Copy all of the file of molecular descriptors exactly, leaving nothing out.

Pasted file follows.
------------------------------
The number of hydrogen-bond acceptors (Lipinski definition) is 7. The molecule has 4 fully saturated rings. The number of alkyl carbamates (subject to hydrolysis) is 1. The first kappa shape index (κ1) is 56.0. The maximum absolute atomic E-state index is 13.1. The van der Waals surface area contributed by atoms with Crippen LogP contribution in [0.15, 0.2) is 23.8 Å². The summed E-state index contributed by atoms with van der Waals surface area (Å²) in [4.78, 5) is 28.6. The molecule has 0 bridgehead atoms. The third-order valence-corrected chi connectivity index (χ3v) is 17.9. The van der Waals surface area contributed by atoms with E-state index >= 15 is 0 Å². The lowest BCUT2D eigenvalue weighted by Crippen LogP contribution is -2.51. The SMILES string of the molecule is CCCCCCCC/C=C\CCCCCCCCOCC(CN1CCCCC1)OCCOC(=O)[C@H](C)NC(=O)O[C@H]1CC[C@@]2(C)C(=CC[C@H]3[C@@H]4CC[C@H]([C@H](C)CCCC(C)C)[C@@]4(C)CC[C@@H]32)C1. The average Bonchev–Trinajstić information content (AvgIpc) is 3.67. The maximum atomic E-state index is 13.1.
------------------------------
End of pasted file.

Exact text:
The number of hydrogen-bond acceptors (Lipinski definition) is 7. The molecule has 4 fully saturated rings. The number of alkyl carbamates (subject to hydrolysis) is 1. The first kappa shape index (κ1) is 56.0. The maximum absolute atomic E-state index is 13.1. The van der Waals surface area contributed by atoms with Crippen LogP contribution in [0.15, 0.2) is 23.8 Å². The summed E-state index contributed by atoms with van der Waals surface area (Å²) in [4.78, 5) is 28.6. The molecule has 0 bridgehead atoms. The third-order valence-corrected chi connectivity index (χ3v) is 17.9. The van der Waals surface area contributed by atoms with E-state index >= 15 is 0 Å². The lowest BCUT2D eigenvalue weighted by Crippen LogP contribution is -2.51. The SMILES string of the molecule is CCCCCCCC/C=C\CCCCCCCCOCC(CN1CCCCC1)OCCOC(=O)[C@H](C)NC(=O)O[C@H]1CC[C@@]2(C)C(=CC[C@H]3[C@@H]4CC[C@H]([C@H](C)CCCC(C)C)[C@@]4(C)CC[C@@H]32)C1. The average Bonchev–Trinajstić information content (AvgIpc) is 3.67. The maximum atomic E-state index is 13.1.